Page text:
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You are here: FRIAS Fellows Fellows 2019/20 Dr. Tuan Leng Tay

Dr. Tuan Leng Tay

© Britt Schilling
University of Freiburg
Internal Junior Fellow
October 2019 - July 2020

Phone +49 (0) 761-203 8347
Fax +49 (0) 761-203 2550


How does the brain develop and maintain itself throughout our lifespan? What are the possibilities for recovery and regeneration after acute, traumatic injuries? Dr Tuan Leng Tay investigates the role of glia in brain development and repair using various approaches including high-resolution microscopy and single-cell next-generation sequencing. She obtained her Bachelor and Master degrees for Biotechnology and Biology at the National University of Singapore and performed her PhD (2005-2010) in developmental neurobiology using the zebrafish model with Prof. Dr. Wolfgang Driever. Her postdoctoral research at Columbia University in New York focused on the murine dopaminergic systems. From 2012-2018, she was an independent postdoctoral fellow at the University Medical Centre of Freiburg, where she focused on the brain immune cells, microglia, and their roles in restoring brain health. Since 2019 she is a Group Leader and also belongs to the Cluster of Excellence BrainLinks-BrainTools.

Dr Tay was supported by the German Research Foundation (DFG) and Ministry of Science, Research and the Arts (Baden-Württemberg). She received the prestigious Helmut-Holzer Research Prize (2018) and is a Fellow of the inaugural Klaus Tschira Boost Fund (2019-2021). Dr Tay teaches Developmental Neurobiology at the Faculty of Biology since April 2017. She guest lectures for "Gender Equality in STEM" at the Faculty of Engineering starting in May 2019.

Selected Publications

  • Costa Jordão MJ, Brendecke SM, Sankowski R, Sagar, Locatelli G, Tai Y-H, Tay TL, Schramm E, Armbruster S, Hagemeyer N, Mai D, Çiçek Ö, Falk T, Kerschensteiner M, Grün D, Prinz M (2019) Single-cell profiling of the myeloid compartment identifies new cell populations with distinct fates during neuroinflammation. Science, 363: eaat7554.
  • Falk T, Mai D, Bensch R, Çiçek Ö, Abdulkadir A, Marrakchi Y, Böhm A, Deubner J, Jäckel Z, Seiwald K, Dovzhenko A, Tietz O, Dal Bosco C, Walsh S, Saltukoglu D, Tay TL, Prinz M, Palme K, Simons M, Diester I, Brox T, Ronneberger O (2019) U-Net: deep learning for cell counting, detection, and morphometry. Nat Methods, 16: 67-70.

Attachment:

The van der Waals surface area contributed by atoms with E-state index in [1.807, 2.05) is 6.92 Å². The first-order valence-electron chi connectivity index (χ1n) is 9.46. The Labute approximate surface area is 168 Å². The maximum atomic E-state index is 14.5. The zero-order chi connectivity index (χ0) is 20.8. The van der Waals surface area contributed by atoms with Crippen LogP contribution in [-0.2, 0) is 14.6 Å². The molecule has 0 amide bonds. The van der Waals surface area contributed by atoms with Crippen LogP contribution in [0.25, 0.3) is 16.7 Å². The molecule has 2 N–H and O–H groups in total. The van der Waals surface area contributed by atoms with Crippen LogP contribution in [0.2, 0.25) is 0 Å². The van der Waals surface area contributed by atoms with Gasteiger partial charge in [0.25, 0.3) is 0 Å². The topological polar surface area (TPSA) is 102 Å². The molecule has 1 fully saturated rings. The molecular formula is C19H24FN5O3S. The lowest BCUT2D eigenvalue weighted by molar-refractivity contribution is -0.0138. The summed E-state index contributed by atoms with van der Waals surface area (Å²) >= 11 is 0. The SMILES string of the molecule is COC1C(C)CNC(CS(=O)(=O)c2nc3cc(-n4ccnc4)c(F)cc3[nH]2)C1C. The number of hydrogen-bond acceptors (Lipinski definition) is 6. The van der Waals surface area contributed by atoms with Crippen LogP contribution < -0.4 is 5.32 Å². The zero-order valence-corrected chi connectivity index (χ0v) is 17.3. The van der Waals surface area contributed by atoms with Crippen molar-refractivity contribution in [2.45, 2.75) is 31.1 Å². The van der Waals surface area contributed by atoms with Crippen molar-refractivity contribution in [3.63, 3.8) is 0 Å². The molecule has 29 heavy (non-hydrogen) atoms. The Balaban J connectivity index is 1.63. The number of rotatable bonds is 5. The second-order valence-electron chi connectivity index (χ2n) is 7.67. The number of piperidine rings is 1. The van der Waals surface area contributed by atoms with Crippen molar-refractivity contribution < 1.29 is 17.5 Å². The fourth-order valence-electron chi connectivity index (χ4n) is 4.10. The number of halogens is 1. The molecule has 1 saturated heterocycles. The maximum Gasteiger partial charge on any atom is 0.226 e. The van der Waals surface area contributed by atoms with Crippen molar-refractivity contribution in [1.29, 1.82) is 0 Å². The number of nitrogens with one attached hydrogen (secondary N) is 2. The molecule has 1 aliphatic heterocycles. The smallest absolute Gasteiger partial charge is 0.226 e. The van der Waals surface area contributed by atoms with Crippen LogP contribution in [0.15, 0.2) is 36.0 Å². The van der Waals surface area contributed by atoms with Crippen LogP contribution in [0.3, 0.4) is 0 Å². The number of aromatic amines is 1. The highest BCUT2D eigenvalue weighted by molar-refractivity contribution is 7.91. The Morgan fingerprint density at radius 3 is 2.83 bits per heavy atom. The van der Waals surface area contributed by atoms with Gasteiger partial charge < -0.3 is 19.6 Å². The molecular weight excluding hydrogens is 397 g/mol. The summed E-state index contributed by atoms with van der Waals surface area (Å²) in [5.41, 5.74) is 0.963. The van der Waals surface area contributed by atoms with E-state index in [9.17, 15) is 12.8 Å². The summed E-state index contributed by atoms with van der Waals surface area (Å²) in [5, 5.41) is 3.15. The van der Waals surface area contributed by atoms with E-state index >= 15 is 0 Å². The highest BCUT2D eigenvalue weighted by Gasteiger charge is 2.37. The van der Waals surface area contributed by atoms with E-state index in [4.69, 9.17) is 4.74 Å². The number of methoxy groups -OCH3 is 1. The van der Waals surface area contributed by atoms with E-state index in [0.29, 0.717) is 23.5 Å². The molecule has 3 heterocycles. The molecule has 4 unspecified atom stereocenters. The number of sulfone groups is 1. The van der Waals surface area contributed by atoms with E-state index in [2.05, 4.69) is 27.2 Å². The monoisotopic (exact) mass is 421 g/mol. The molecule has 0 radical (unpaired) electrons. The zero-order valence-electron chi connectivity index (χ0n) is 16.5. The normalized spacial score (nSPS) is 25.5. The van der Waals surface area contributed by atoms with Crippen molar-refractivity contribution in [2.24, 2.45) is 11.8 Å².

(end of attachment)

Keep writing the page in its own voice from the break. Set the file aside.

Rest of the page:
• Shemer A#, Grozovski J#, Tay TL#, Tao J, Süß P, Volaski A, Gross M, Kim J-S, David E, Chappell-Maor L, Thielecke L, Glass CK, Cornils K, Prinz M, Jung S (2018) Engrafted parenchymal brain macrophages differ from host microglia in transcriptome, epigenome and responsiveness to challenge. Nat Commun, 9: 5206 (#shared first author)
  • Tay TL*#, Sagar#, Dautzenberg J, Grün D*, Prinz M* (2018) Unique microglia recovery population revealed by single-cell RNAseq following neurodegeneration. Acta Neuropathol Commun, 6: 87. (*corresponding author, #shared first author)
  • Tay TL*, Mai D, Dautzenberg J, Fernandez-Klett F, Lin G, Sagar, Datta M, Drougard A, Stempfl T, Ardura-Fabregat A, Staszewski O, Margineanu A, Sporbert A, Steinmetz L, Pospisilik JA, Jung S, Priller J, Grün D, Ronneberger O, Prinz M* (2017) A new fate mapping system reveals context-dependent random or clonal expansion of microglia. Nat Neurosci, 20(6): 793-803. (*corresponding author)

FRIAS Research Project

CellSign − an interactive meta-analysis web tool for contextual classification of cellular phenotypes based on gene expression

There has been tremendous progress in gene sequencing technologies for the study of cellular properties, organ formation and disease pathogenesis in recent years. However life science researchers are mostly focused on limited datasets restricted to their specialisations. Here I propose a meta-analysis framework to leverage information across vast gene expression datasets by noise reduction and transcript alignment. This strategy could improve experimental design, reveal consensus gene regulatory mechanisms of cellular processes, consolidate our knowledge on transcriptional changes, and unveil new targets for detailed mechanistic studies. My work in brain immune cells (microglia) have suggested rapid context-dependent changes in microglial subpopulations and unveiled disease-linked gene signature in several mouse models. In this project I want to identify core gene regulatory modules by comparing gene datasets of proliferative and plastic cell types, to uncover novel genes, motifs or physiological contexts that promote these cellular characteristics. As these cells exert positive (e.g., organ growth, recovery) or destructive outcomes in various circumstances, the results may contribute towards precision therapy for wound healing, chronic inflammation and cancer. "CellSign" will be an interactive website for motif or pathway analyses to allow diverse researchers to understand their genes, cells or datasets of interest from the fresh perspective of other specialties.